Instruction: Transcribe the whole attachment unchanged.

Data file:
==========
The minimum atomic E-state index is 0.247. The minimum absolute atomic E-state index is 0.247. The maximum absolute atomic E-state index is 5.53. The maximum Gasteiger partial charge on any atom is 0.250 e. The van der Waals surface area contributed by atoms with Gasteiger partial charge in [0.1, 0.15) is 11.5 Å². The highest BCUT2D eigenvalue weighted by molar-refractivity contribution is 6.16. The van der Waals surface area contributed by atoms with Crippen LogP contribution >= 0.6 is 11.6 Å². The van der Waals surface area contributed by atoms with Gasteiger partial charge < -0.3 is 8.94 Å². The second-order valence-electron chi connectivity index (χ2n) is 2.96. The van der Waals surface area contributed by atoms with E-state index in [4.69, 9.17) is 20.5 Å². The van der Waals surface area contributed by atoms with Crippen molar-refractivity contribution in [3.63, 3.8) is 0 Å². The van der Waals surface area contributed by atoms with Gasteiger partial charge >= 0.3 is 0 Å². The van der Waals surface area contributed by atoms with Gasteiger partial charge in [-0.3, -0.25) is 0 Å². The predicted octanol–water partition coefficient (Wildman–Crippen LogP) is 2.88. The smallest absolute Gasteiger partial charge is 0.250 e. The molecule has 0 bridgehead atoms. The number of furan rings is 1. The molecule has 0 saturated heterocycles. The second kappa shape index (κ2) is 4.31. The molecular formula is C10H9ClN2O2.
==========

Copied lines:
The minimum atomic E-state index is 0.247. The minimum absolute atomic E-state index is 0.247. The maximum absolute atomic E-state index is 5.53. The maximum Gasteiger partial charge on any atom is 0.250 e. The van der Waals surface area contributed by atoms with Gasteiger partial charge in [0.1, 0.15) is 11.5 Å². The highest BCUT2D eigenvalue weighted by molar-refractivity contribution is 6.16. The van der Waals surface area contributed by atoms with Crippen LogP contribution >= 0.6 is 11.6 Å². The van der Waals surface area contributed by atoms with Gasteiger partial charge < -0.3 is 8.94 Å². The second-order valence-electron chi connectivity index (χ2n) is 2.96. The van der Waals surface area contributed by atoms with E-state index in [4.69, 9.17) is 20.5 Å². The van der Waals surface area contributed by atoms with Crippen molar-refractivity contribution in [3.63, 3.8) is 0 Å². The van der Waals surface area contributed by atoms with Gasteiger partial charge >= 0.3 is 0 Å². The van der Waals surface area contributed by atoms with Gasteiger partial charge in [-0.3, -0.25) is 0 Å². The predicted octanol–water partition coefficient (Wildman–Crippen LogP) is 2.88. The smallest absolute Gasteiger partial charge is 0.250 e. The molecule has 0 bridgehead atoms. The number of furan rings is 1. The molecule has 0 saturated heterocycles. The second kappa shape index (κ2) is 4.31. The molecular formula is C10H9ClN2O2.